In an effort to educate the University community about issues concerning minorities, Kappa Alpha Psi fraternity, has organized a series of discussions and forums with topics ranging from hip-hop to affirmative action. The fraternity has chosen to tackle the issues head on through a series of activities that encompass a multitude of issues in a jam-packed week of reflection and discourse.

Monday’s discussions focused on the hip-hop culture that has become increasingly more mainstream as it permeates into mass culture in areas from clothing to dialect. The two-hour session analyzed the degradation of women in popular music, which has infiltrated not only hip-hop music but also other popular genres. The rarely-discussed topic of what hip-hop embodies was examined as different viewpoints were expressed in relation to the multifaceted aspects of the culture. This necessary dialogue raised probing questions on issues relating to racial co-option of culture as suburban white males compromise the largest audience for hip-hop music.

The fraternity brothers also focused on higher education by donating time and money to increase awareness and raise funds. Tuesday’s charity event benefited the United Negro College Fund, which provides both financial aid and moral support for black students seeking to enter college. The brothers also organized an informational session outside the Office of Undergraduate Admissions in order to support the University’s admissions policies.

The programs at the end of the week will focus on community building, as the brothers facilitate events with prominent law officials, mixers at the Central Campus Recreational Building late Friday night and Habitat for Humanity on Saturday. These activities encourage students to take an active role in effecting change through campus policies and community service.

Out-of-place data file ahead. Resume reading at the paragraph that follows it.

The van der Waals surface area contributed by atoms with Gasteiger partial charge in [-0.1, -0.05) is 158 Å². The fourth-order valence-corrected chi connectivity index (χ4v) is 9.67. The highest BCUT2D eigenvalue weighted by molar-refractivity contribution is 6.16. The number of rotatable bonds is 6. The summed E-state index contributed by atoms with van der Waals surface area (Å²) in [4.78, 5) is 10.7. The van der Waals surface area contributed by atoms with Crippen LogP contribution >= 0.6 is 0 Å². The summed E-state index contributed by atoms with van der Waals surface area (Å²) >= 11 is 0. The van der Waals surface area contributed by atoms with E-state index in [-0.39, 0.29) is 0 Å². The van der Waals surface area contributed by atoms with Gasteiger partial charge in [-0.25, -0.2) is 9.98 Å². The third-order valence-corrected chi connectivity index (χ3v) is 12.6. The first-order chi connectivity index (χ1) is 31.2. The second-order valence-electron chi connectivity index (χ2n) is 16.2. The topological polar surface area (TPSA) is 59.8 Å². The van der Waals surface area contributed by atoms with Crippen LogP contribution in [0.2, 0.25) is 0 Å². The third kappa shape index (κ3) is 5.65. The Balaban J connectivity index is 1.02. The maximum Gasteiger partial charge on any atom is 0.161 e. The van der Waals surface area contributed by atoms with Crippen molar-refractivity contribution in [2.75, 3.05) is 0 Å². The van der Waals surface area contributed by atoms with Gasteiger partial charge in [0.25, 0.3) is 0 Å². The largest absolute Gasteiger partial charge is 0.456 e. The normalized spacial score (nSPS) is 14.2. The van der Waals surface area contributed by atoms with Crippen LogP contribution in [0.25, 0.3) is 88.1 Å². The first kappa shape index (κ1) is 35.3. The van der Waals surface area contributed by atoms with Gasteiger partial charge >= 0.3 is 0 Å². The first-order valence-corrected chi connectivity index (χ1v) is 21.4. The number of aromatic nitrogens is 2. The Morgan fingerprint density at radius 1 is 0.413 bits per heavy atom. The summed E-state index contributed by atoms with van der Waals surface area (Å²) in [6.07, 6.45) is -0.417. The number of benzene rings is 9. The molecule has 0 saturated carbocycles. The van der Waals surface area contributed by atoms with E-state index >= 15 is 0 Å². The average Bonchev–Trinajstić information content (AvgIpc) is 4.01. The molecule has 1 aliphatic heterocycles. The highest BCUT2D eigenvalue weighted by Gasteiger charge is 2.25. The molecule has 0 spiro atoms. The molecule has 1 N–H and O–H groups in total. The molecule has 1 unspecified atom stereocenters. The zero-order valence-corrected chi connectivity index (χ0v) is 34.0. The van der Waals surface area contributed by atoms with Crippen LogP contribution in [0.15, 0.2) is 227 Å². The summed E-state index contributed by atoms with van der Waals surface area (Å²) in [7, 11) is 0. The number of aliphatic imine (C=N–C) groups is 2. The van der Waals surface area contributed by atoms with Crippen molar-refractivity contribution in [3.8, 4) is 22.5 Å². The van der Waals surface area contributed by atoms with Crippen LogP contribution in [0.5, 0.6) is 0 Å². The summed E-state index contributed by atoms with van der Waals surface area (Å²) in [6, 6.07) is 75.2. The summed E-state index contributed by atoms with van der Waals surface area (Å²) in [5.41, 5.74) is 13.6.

The fraternity members are to be applauded for their innovative approaches to addressing a week’s worth of difficult and relevant topics. Primarily, hip-hop is a culture that many college students, regardless of race and ethnicity, are exposed to; however, very few spend time analyzing the effects of the lyrics and messages on popular culture and this week finally brought this type of dialogue to the University.

A “call out,” the scheme used Wednesday, is a novel method toward the University’s affirmative action policies because it promotes information flow by allowing opposing views to be expressed in this open environment. Harnessing the campus’s new knowledge about educational disproportion, Kappa Alpha Psi will allow students to help the community by building homes for the disadvantaged in Ypsilanti. More student groups must encourage similar dialogues that bridge the gap between college life issues, such as scholarships and affirmative action, and the world at large, such as the poverty that dwells next door.

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